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Evil in Lord of the Flies

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Evil in this novel is shown through the actions of the characters such as Jack and Roger. There is a message that the author was trying to convey in this novel too: Golding was writing pessimistically about what had happened in the 1930's in Europe; Hitler and Mussolini, the collapse of democracy and the rise of fascism. He shows in 'Lord of the Flies' how attempts by the more rational and thoughtful boys to bring order and democracy to the island fail. The mob (the mass of the younger boys), like the ordinary people in Germany and Italy and most other countries, are easily led by rabble rousing speakers and promises of excitement and the good things in life. They do not want to listen to boring ideas about what might be best for them. Also, they can easily be swayed to violence and cruelty against those who preach a more sensible and duller path, e.g. Ralph and Piggy. They are also shown as quick to turn against anyone who seems at all different (just as they were turned against the Jews and against Jesus). Try to think of the points in the novel where Jack and Roger in particular show cruelty to the other boys. ...read more.


So, Simon helps Golding to illustrate the cruelty of mankind/the boys and particularly their cruelty towards things and people that they do not understasnd You've probably got the idea that in 'Lord of the Flies' William Golding is trying to show what people are like underneath all the centuries of civilization - what human beings naturally are. The public schoolboys are forced to go 'back to nature' in order to survive. Now nature can be presented as a very positive thing, symbolising healthy, simple lifestyles, free of pollution and other problems caused by humans. Alternatively, it can be presented as the opposite of this, very rough and dangerous without the effects of civilisation that we've grown used to. Which of these do you think is shown in Lord of the Flies? Generally Golding seems to be rather pessimistic about human nature - the boys become very savage in quite a short space of time - and he presents humans as being very close to the savagery of nature. Bear in mind that "Lord of the Flies" means "Beelzebub", or "devil", and you've got some idea as to the significance of nature in this book! You'll need to have a closer look at particular bits of the novel where different aspects of nature are described in order to develop these general ideas, but this should give you some help in setting you on your way. ...read more.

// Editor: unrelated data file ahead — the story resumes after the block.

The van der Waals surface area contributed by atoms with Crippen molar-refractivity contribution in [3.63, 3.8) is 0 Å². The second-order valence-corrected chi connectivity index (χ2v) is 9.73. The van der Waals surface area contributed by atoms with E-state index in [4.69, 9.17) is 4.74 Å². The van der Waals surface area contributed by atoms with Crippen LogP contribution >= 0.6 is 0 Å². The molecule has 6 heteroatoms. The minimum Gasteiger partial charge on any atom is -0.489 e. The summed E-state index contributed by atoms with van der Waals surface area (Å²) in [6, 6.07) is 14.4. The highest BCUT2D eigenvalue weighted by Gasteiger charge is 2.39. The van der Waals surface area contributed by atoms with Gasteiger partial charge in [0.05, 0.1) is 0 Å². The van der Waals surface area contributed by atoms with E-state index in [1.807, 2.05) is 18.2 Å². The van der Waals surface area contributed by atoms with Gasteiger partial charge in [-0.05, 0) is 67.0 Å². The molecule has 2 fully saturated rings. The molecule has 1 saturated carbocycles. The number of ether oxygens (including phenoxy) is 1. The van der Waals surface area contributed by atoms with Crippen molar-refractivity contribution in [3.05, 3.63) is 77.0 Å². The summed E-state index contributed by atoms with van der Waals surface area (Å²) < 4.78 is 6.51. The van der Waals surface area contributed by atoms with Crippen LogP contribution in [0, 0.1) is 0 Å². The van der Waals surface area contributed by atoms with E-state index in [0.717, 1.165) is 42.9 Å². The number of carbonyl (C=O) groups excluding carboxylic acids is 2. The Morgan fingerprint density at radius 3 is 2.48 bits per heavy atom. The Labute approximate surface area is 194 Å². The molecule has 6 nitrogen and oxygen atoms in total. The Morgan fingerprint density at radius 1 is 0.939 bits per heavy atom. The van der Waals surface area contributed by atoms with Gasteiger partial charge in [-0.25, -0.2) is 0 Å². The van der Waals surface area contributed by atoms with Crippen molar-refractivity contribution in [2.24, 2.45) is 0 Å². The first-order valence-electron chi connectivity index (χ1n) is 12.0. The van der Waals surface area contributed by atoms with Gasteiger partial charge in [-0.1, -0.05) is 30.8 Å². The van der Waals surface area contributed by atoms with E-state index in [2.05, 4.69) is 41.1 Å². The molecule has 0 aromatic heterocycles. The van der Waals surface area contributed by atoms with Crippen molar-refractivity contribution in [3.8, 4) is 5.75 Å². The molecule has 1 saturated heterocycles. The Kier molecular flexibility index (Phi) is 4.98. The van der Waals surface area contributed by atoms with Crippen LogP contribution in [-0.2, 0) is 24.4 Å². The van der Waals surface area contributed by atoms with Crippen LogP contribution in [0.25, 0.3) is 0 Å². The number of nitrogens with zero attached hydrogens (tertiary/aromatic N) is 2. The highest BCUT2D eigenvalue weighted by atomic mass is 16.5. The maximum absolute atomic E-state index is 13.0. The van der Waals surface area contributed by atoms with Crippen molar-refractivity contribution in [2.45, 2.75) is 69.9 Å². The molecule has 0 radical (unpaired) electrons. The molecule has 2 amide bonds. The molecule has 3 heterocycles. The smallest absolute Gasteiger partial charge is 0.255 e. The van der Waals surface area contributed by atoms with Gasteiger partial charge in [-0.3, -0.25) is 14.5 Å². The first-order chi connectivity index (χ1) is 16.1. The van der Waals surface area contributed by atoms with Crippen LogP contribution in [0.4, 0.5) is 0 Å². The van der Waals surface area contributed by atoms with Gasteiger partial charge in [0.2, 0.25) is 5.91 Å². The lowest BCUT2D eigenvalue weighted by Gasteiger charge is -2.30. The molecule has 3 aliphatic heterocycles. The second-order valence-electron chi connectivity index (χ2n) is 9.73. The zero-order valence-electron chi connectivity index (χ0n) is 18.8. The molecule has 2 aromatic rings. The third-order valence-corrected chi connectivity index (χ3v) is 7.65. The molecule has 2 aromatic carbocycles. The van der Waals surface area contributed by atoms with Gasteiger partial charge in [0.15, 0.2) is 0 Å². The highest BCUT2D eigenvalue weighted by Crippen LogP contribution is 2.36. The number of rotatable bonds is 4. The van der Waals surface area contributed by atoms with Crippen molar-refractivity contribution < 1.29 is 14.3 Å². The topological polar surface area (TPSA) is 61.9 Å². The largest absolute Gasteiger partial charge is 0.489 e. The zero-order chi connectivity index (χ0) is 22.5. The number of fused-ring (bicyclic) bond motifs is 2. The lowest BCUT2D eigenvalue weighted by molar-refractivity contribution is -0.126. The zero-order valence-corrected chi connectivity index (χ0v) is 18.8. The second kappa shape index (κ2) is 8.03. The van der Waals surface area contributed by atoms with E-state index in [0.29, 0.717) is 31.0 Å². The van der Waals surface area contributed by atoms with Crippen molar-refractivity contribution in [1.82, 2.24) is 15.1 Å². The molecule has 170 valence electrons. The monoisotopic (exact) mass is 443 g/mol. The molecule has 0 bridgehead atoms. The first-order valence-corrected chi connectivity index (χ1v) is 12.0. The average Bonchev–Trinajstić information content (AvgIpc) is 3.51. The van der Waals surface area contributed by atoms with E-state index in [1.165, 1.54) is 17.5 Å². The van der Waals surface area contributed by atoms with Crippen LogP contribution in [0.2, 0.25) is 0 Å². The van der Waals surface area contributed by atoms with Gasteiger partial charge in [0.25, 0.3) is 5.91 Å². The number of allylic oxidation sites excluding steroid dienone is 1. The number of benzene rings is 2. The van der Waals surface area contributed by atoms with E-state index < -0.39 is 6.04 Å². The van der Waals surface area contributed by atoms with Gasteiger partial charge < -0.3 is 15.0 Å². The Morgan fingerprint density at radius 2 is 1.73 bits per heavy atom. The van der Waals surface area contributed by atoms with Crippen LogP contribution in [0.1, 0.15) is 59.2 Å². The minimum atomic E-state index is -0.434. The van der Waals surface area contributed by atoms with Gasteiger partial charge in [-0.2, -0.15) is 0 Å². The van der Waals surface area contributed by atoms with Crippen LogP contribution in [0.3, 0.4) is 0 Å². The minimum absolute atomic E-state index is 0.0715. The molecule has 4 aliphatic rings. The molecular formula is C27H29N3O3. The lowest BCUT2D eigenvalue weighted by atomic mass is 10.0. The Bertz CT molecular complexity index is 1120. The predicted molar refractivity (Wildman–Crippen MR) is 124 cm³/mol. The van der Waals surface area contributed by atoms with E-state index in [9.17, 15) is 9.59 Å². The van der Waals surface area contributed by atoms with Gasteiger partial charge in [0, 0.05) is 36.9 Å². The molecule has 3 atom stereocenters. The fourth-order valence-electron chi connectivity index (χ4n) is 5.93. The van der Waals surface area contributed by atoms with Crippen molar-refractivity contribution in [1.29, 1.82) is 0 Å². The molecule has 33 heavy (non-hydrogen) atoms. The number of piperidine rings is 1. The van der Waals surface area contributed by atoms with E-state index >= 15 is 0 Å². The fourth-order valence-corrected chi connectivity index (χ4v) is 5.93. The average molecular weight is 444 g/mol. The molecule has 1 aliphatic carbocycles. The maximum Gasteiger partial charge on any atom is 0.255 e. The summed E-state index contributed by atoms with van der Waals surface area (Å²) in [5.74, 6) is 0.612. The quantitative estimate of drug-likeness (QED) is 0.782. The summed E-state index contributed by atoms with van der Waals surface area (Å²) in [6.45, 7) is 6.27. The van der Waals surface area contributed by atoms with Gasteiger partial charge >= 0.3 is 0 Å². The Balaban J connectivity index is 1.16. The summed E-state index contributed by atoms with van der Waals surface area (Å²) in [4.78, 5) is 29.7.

Glasses: The glasses symbolize the voice of reason and logic among the boys. Piggy defends his glasses even more than the conch. Piggy, who represents the superego of the boys' (and society's) collective personality, uses his glasses to find solutions to the boys' problems. The most important solution the glasses find is the lighting of the fire, the boys' best chance of being rescued. The Parachute Man: The dead body flying in the parachute symbolizes the end of adult supervision of the boys on the island. While the parachute man is flapping back and forth on the island, conjuring up a powerful image of its prolonged death, the Beast, or Lord of the Flies, is prospering under its new control over Jack and most of the other boys on the island. So while the law and order of the adult world is waning, childish chaos is growing exponentially. Simon has a special connection with the parachute man. He climbs the mountain, subconsciously, to determine whether the parachute man is still alive. When he finds out that the man is dead and that the Beast is alive, Simon has a nervous breakdown. The moral confrontation which occurs when Simon has the interview with the Lord of the Flies symbolizes man's inability to conquer the evil anarchy of the devil. ...read more.

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